Chiller is about Miles Creighton (The Warriors and Xanadu’s Michael Beck), a young man who died 10 years ago. Refusing to accept the finality of his death, Miles’ mother (Poltergeist’s Beatrice Straight) has his body cryogenically frozen until such time medical technology can advance far enough to bring her son back to life. That time arrives when one night, Miles’ preservation unit malfunctions and Miles’ body begins to thaw out. Miles is rushed to the hospital, where doctors perform an operation that was not possible 10 years ago. The operation is a success and Miles returns back to the land of the living. However, although Miles is successfully resurrected in body, he comes back without a soul.

With Chiller, Wes Craven makes no bones about the fact that the pipe dream concept of cryogenically freezing your body for a later lease on life is creepy as hell. Aside from the fact that scientists have yet to bring back a person to life after cryogenically freezing their body, this controversial process poses very interesting questions for those who believe in an afterlife. Craven explores this idea in a scene where a priest (Goodfellas’ Paul Sorvino) questions how someone like Miles can be brought back to life when his soul has either gone to heaven or hell. The priest asks whether the soul can even be brought back to Earth to its host body and he concludes that it cannot – once the soul has left this world, it is gone forever. The film’s best dialogue exchange follows this scene, in which the priest finally confronts the true nature of Miles Creighton. Expecting to get a description of heaven or hell, he asks Miles what it was like being dead for 10 years. Miles replies that nothing happens when you die – its all just blackness. Michael Beck gives a wonderful delivery of that line and just as fun to watch is the priest’s shocked reaction to hearing that his faith in God may be a sham.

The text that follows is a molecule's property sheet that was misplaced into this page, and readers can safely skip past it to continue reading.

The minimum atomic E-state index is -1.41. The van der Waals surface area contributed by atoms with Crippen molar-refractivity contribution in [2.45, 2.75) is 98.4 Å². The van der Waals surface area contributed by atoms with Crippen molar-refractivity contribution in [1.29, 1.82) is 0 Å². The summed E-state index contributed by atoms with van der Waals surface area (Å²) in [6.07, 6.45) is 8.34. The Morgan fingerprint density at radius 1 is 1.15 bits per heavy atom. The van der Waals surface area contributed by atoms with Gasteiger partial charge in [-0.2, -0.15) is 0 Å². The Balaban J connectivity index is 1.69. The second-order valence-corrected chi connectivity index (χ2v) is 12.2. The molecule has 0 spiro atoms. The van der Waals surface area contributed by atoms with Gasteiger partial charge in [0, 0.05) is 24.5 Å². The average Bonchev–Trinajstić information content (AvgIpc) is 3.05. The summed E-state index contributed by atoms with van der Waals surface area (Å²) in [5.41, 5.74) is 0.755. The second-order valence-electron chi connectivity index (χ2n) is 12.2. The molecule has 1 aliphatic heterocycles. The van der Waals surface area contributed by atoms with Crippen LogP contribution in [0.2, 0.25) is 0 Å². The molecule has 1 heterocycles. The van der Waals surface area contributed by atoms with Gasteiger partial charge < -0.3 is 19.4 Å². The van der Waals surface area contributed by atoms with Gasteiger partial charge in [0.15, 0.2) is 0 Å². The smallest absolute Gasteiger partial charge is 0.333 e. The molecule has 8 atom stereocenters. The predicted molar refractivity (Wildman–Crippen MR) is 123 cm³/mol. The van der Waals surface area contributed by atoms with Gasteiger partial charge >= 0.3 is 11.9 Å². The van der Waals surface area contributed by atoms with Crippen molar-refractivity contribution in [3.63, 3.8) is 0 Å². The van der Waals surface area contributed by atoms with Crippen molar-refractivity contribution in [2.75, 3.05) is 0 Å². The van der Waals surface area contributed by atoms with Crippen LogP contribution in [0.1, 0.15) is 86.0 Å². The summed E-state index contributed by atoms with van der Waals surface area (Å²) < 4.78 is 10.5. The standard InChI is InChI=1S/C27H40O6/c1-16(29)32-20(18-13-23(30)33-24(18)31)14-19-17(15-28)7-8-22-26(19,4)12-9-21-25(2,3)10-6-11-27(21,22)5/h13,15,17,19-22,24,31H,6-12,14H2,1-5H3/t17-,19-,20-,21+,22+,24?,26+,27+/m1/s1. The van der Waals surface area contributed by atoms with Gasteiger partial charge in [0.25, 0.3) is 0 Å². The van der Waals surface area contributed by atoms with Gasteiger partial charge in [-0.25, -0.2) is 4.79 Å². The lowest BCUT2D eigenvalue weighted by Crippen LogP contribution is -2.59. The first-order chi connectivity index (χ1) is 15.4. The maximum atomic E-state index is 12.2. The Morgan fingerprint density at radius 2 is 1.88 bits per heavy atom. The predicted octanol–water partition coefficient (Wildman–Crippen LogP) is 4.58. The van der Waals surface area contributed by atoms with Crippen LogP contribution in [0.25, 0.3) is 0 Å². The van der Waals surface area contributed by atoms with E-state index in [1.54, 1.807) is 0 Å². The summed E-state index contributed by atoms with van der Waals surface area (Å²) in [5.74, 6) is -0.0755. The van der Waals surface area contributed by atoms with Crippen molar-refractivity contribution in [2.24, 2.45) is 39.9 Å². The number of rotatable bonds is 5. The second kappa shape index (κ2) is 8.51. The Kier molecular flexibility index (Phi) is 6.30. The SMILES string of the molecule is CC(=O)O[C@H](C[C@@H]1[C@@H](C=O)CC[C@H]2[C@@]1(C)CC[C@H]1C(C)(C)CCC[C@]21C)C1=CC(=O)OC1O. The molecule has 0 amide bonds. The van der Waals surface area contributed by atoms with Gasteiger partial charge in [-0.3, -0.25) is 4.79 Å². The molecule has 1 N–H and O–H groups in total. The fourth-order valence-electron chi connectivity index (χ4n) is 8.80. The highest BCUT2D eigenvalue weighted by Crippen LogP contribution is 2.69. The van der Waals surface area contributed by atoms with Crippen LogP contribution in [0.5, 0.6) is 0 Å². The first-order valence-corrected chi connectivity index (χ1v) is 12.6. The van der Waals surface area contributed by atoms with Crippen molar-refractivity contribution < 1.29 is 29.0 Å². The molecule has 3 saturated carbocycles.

The character of Miles Creighton also represents Wes Craven’s swipe at the mantra of greed that defined Corporate America in the 1980’s. Upon Miles’ return to the living, he takes over his father’s company and immediately begins firing the old people, makes the women screw their way to the top, and cuts all corporate charitable contributions. Miles is a precursor to Gordon Gecko, who came onto the scene just two years after this film’s release.